Anonymous
Anonymous asked in HealthOther - Health · 1 decade ago

What problems can you have, when you do not have a gallbladder or bile duct?

I have had both of them removed and also a part of my pancreas.

I have been getting sick lately, like my food is not digesting.. My mouth goes dry, too and I want to pass out--until I throw up and/or go until I have diarrhea. Can anyone help? Thanks

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  • 1 decade ago
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    I can help!!! I too had my gallbladder removed and all my food went right through me. The reason this happens is that your liver produces bile (a green liquid substance that helps your body to digest fats). Once the liver produces the bile, it stores it in the gallbladder. When you eat a meal with fat in it, the gallbladder squirts out as much bile as your body needs to digest the fat from that meal.

    Your liver still produces bile regardless that you have had your gallbladder removed, however now it has no where to store the bile that it is producing. So what happens is, once the liver produces the bile it goes straight to your lower intestine and sits there in a pool. Once you eat a meal, it hits the pool of bile (which is more bile than is necessary to digest that meal) and you have diarhea.

    Being the research queen that I am, and doctors being as useless as they are (because no doctor was willing to acknowlege this problem or offer me advice, even though EVERYBODY I have ever talked to that has had their gallbladder out has had this problem), I have found the antidote.

    You must take Calcium suppliments every day. I find that the calcium carbonate works better than calcium citrate (although I have heard the exact opposite, you have to find what works for you). Calcium once digested becomes like a powdery chalk which absorbs the excess bile sitting in your lower intestine. If you do this, you will never go through this again. I take two 600 mg tablets every morning and this works for me. You have to play with the dosage for yourself to see what works. If you take too much calcium you will become constipated, so once you find your dosage stick with it.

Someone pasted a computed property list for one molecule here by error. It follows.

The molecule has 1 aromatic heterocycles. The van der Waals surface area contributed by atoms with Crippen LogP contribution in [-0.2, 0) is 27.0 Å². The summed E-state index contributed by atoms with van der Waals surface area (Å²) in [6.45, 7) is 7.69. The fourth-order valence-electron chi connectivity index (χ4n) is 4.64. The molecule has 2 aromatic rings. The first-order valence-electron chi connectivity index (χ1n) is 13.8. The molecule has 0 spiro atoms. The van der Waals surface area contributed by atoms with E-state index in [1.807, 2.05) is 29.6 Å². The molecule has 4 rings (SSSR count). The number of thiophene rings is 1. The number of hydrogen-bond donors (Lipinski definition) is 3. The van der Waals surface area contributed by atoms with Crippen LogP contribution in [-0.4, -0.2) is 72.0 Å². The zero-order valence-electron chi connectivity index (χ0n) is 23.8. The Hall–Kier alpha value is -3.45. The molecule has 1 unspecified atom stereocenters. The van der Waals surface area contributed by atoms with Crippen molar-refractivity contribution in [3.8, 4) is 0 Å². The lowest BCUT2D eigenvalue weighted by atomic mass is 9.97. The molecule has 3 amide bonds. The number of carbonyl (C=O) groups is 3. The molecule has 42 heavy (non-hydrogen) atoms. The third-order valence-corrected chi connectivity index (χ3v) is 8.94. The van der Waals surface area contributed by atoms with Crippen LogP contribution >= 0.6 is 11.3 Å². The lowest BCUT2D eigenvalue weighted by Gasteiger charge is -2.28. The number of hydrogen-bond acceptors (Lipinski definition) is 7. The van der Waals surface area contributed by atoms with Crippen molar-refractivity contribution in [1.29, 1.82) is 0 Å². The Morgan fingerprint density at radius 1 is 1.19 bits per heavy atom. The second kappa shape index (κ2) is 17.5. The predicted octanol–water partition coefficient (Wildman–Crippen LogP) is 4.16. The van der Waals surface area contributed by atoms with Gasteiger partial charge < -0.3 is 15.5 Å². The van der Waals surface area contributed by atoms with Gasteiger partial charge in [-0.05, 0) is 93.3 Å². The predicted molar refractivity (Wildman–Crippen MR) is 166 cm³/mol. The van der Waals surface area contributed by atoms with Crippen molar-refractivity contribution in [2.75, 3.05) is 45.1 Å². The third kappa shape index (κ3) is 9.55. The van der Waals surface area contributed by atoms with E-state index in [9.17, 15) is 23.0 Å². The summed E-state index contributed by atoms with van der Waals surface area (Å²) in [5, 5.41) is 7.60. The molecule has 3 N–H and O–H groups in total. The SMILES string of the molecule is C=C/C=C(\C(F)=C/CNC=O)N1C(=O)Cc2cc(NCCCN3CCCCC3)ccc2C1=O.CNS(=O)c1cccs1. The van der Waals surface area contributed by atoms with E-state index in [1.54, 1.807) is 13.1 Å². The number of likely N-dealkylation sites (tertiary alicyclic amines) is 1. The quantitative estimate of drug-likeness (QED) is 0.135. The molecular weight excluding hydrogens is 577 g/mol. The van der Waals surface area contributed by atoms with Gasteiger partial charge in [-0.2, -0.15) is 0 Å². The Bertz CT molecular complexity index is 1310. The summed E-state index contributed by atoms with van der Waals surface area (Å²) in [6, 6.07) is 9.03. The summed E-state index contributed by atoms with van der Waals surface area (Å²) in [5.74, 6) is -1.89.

I was very happy to come upon this question and that I was able to help you. I promise you that this works. Good luck!

    P.S. They sell a very large bottle of calcium carbonate at Walmart and it lasts me a long time :)

  • Anonymous
    5 years ago

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    Cholangitis is an inflammation of the common duct, and it may also be caused by a bacterial infectin that has crept back up from the small intestine. It may also be the result of the gallstones themselves, and was futher irritated by the surgical procedure itself. There are other tests that can shed better light on the situation, things like endoscopy that a doctor can do to check out the duct from where it enters the small intestine. That is something that really does require a specialist, one that probably isn't available there where you are. If they can't locate a blockage, the next most likely treatment will be antibiotics to clear up a possible infection in the duct system. She probably has either a primary or secondary biliary cirrhosis, which can happen when the duct has been blocked or narrowed and inflammed for some time. It's not unusual to see that in a patient that has had gallstones for some time before the surgery was performed. I think it would be a good idea to see the specialists down in Philly, if for no other reason than to save your sanity. Given your mom's age, and most recent troubles, it's more than like she has just reacted poorly to the gallstones and procedures and it will clear up given antibiotics and time for healing. But I'm not an expert by any means, and still think it would be a good idea to consult one down at U of Philly. Used to live down in Tobyhanna myself- and if I or a member of my family had a problem, that's where we would head.

  • 1 decade ago

    Go see a doctor. If this continues then you will end up severely undernourished and unhealthy. It may or may not be related to the removal of your gallbladder and bile duct but you definitely need to get checked out. Answers here are probably not going to be a big help to you.

  • 1 decade ago

    Could depend on how long ago you had the cholecystectomy. Diarrhea and nausea are a part of the postoperative process. It would help to know what it is you eat that causes your symptoms, what your diet is. In any case, this is something you should report to your gastroenterologist or primary doctor. There's no way you can be diagnosed or treated online.

    Source(s): I'm a nurse.
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  • 1 decade ago

    Are you eating high fat meals? High fat meals make it harder for those of us who are lacking a gallbladder/bile duct. Sounds like something is not working correctly. Contact your doc to find out what steps you need to take to correct the situation.

  • 1 decade ago

    Diarhea, Incontinence, Stomach aches to name a few

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